THIS WEEK in the War of 1812 (August 5 –
With his supply lines from Michigan compromised and the threat of even more First Nations (as they’re called in Canada) warriors joining the small force of British and Canadian troops defending Amherstburg, U.S. Brigadier Gen. William Hull decides to withdraw from his toehold in Upper Canada (now Ontario) in early August and retreat back across the Detroit River into Michigan. Hull and his troops return to Fort Detroit, their invasion of Canada lasted a mere 24 days.
At Brownstown Creek in Michigan, Native Americans – mostly Shawnee – led by Tecumseh ambush about 200 U.S. troops heading south from Fort Detroit on Aug. 5 to pick up cattle and much needed supplies.
The American commander – Major Thomas Van Horne overestimates the size of the force opposing him – which may only have numbered 25 warriors – and orders a withdrawal. The retreat soon turns into a rout with 70 militiamen scattering. Seventeen U.S. soldiers are killed, a dozen more are wounded. Most of the 70 missing militiamen turn up at Fort Detroit. But two soldiers are captured and later killed. Apparently only one Native American raider is killed in the skirmish.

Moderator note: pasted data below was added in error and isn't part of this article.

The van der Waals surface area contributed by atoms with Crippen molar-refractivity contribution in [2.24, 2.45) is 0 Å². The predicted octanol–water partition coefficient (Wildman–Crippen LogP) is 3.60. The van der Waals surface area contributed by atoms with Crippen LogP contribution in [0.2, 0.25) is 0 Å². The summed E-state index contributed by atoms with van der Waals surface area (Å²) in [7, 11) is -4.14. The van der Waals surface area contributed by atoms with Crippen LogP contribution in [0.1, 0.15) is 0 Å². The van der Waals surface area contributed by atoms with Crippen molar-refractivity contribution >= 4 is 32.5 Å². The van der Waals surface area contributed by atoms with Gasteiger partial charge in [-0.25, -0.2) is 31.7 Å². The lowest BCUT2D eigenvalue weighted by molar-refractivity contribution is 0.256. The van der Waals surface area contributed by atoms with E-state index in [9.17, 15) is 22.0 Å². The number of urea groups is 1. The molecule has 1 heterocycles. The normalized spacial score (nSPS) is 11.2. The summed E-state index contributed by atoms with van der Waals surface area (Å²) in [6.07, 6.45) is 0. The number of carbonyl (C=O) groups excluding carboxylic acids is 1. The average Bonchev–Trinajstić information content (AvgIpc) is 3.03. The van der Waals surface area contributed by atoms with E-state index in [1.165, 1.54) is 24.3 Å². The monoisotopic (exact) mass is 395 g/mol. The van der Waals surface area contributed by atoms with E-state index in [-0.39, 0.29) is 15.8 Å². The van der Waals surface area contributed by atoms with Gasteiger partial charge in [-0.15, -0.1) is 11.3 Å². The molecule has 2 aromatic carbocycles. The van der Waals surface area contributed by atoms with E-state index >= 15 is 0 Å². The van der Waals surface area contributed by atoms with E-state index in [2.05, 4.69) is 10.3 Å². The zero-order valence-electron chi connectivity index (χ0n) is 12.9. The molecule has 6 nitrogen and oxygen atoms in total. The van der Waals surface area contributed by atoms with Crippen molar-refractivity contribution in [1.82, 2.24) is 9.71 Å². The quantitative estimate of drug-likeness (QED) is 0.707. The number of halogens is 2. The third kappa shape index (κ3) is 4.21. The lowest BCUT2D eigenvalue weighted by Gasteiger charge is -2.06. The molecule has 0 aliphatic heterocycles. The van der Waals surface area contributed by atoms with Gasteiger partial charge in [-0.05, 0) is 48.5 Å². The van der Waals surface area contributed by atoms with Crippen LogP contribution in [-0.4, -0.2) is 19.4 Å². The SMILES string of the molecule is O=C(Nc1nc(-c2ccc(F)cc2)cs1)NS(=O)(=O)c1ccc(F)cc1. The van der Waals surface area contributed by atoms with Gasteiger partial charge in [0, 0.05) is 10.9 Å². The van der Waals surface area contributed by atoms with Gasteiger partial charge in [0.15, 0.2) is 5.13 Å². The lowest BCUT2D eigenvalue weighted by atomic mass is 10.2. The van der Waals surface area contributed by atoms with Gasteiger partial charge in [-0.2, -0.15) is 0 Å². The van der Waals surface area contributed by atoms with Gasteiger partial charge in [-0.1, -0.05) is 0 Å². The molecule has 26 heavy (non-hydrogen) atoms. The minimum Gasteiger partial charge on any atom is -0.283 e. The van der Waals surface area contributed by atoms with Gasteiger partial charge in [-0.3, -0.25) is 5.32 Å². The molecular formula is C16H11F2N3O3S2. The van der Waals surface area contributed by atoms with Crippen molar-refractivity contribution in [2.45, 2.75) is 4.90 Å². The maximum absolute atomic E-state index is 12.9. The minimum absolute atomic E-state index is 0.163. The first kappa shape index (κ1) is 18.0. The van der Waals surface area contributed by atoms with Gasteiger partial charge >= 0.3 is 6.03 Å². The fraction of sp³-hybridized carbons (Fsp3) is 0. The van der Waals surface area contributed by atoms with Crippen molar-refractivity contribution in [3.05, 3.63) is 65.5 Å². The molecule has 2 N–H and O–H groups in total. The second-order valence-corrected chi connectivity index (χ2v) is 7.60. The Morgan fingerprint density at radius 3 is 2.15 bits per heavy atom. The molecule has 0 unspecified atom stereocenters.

More Indians, Fighting
Worried about his dwindling supplies, Hull sends an even bigger force – 280 Army regulars and more than 330 Ohio volunteers – to pick up supplies at the River Raisin in southeast Michigan. But again, the Americans are confronted on Aug. 9 by a combined force of 205 British and Canadian troops and First Nations warriors.
The battle dissolved in confusion through a series of mistakes and misunderstandings by both sides. The outnumbered British force traded fire with a group of Potawatomi coming to their assistance. Both groups thought the other one was Americans.
As the American line wavered under heavy British-Canadian-First Nations fire, the British commander Capt. Adam Muir of the 41st Welsh Regiment of Foot ordered his bugler to sound the charge, but most of his troops came from units that used drums, not bugles, for commands. Confused, they fell back.
When the American commander Lt. Colonel James Miller saw the other troops retreating, he ordered his men to charge. After advancing a way, Miller realized Muir had rallied his troops and they were were prepared for another attack. The American colonel decided not to press his luck. But he also refused to advance and get the supplies, fearing another ambush. Hull finally ordered Miller to return to Detroit. It was the second time in a week that a supply escort column came back empty handed.
American casualties at what would become known as the Battle of Maguaga amounted to 18 dead and 64 wounded. The British troops lost three killed and 13 wounded. The Canadian militia suffered one killed and two wounded. The Indians lost two killed and six wounded.
Next week: Horror at Dearborn, Disgrace at Detroit
Entry filed under: Lessons Learned, National Security and Defense, Special Operations, THIS WEEK in the War of 1812, Traditions. Tags: Army, Indian Wars, U.S. invasion of Canada, War of 1812 Bicentennial.